http://www.newrepublic.com/article/113833/gop-latino-problem-republicans-need-florida-hispanics

"Florida was so close [in 2012] because the GOP has already made huge gains among white voters—bigger than any other battleground state. Obama lost Florida’s whites by 24 points, 10 points worse than Kerry’s more modest, 14 point defeat in 2004."

"Early polls show Hillary Clinton crushing in Florida by a double-digit margin because she’s doing far, better among whites than Obama—about as well as Gore. Those tallies would have been a deadheat a decade ago, but now result in a comfortable Democratic win."

"The pace of demographic change in Florida should alarm Republicans. Think about it like this: Kerry lost Florida by 5 points in 2004. Then, Obama did 10 points worse among whites. All of this was countered and overwhelmed by demographic change and an improved showing among non-whites. Kerry’s performance among white voters would have yielded a 7-point win in 2012—12 points better than his 5 point defeat in 2004."

The Cuban-American vote used to be extremely R-leaning in view of the Cold War. (See also Chinese-Americans and Korean-Americans). The perception of a Communist threat has weakened among all Americans, but especially among those who had ties to Communist-dominated states.   
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Dereich
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« Reply #9 on: November 25, 2013, 07:40:22 am »

I agree that Hillary would do well in Florida; she's got appeal to a lot of the groups who matter. She wouldn't beat Bush though, he's still got a lot of goodwill in the state.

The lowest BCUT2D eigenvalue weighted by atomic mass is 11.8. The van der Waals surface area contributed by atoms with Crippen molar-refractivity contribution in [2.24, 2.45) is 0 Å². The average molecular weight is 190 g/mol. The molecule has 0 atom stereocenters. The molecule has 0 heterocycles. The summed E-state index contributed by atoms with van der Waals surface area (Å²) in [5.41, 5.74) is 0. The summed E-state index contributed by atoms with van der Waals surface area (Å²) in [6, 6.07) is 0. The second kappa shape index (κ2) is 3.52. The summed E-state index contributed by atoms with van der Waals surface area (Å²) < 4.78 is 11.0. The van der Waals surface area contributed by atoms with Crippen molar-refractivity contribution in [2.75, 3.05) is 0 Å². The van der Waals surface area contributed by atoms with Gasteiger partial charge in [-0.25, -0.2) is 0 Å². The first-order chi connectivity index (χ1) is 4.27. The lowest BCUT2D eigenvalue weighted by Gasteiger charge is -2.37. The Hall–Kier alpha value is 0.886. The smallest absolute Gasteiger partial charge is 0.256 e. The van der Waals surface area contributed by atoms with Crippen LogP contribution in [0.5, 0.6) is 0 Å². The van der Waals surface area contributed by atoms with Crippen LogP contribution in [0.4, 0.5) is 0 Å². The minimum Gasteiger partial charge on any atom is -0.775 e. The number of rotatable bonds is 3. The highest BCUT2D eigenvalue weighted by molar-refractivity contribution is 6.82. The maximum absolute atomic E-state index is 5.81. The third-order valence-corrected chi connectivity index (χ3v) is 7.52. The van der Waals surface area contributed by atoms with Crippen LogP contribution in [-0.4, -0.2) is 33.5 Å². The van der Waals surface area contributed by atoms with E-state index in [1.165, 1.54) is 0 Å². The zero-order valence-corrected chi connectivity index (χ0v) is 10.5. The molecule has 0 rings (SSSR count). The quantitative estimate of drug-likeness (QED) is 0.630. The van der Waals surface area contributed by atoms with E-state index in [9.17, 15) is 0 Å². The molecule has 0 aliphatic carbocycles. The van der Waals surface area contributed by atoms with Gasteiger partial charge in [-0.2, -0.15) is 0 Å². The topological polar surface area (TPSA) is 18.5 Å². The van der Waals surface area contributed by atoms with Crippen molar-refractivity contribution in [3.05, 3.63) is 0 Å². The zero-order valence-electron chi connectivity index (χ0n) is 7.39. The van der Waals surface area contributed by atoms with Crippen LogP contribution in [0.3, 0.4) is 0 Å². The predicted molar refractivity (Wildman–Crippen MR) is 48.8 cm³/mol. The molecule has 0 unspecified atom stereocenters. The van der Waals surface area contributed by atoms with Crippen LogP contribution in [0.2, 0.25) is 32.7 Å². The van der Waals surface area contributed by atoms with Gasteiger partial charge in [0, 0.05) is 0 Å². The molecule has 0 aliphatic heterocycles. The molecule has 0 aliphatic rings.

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pbrower2a
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« Reply #10 on: November 25, 2013, 07:50:39 am »

Ted Cruz looks as if he could lose about as badly as Barry Goldwater did in 1964. Florida was one of Goldwater's 'eighth-best' state that year, and he still lost it 51-49.

Florida is a genuine swing state now, probably slightly more R than the US as a whole, but it did decide 2000.

I have been slow to give binary challenges between Hillary Clinton and Ted Cruz, but I have seen an unflattering pattern for Cruz. He seems to do worse than just about anyone. Sure he has fervent supporters, but he has turns even more people off.

I don't know how to predict how a 52-36 split would go in Florida. Even if 3/4 of the undecided went to the eventual loser (which is an extremely generous assumption on my part) one would end up with a 55-45 split of the vote. That is roughly how Ronald Reagan won the state in 1980.